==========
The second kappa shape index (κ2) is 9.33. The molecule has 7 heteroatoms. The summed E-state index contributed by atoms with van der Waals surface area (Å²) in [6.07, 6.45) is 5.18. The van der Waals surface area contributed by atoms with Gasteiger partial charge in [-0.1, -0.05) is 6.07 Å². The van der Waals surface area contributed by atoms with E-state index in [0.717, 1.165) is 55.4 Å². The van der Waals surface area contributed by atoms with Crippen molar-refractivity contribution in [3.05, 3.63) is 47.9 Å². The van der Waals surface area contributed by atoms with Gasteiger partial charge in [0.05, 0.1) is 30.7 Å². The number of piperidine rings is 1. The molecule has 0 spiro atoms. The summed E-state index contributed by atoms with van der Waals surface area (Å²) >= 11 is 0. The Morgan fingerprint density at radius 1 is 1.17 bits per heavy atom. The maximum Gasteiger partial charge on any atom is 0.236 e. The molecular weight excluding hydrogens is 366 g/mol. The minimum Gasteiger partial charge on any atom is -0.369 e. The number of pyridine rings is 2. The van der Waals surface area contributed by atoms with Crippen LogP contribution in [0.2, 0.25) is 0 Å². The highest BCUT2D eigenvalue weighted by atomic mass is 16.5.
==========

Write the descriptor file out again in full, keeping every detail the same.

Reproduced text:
The second kappa shape index (κ2) is 9.33. The molecule has 7 heteroatoms. The summed E-state index contributed by atoms with van der Waals surface area (Å²) in [6.07, 6.45) is 5.18. The van der Waals surface area contributed by atoms with Gasteiger partial charge in [-0.1, -0.05) is 6.07 Å². The van der Waals surface area contributed by atoms with E-state index in [0.717, 1.165) is 55.4 Å². The van der Waals surface area contributed by atoms with Crippen molar-refractivity contribution in [3.05, 3.63) is 47.9 Å². The van der Waals surface area contributed by atoms with Gasteiger partial charge in [0.05, 0.1) is 30.7 Å². The number of piperidine rings is 1. The molecule has 0 spiro atoms. The summed E-state index contributed by atoms with van der Waals surface area (Å²) >= 11 is 0. The Morgan fingerprint density at radius 1 is 1.17 bits per heavy atom. The maximum Gasteiger partial charge on any atom is 0.236 e. The molecular weight excluding hydrogens is 366 g/mol. The minimum Gasteiger partial charge on any atom is -0.369 e. The number of pyridine rings is 2. The van der Waals surface area contributed by atoms with Crippen LogP contribution in [0.2, 0.25) is 0 Å². The highest BCUT2D eigenvalue weighted by atomic mass is 16.5.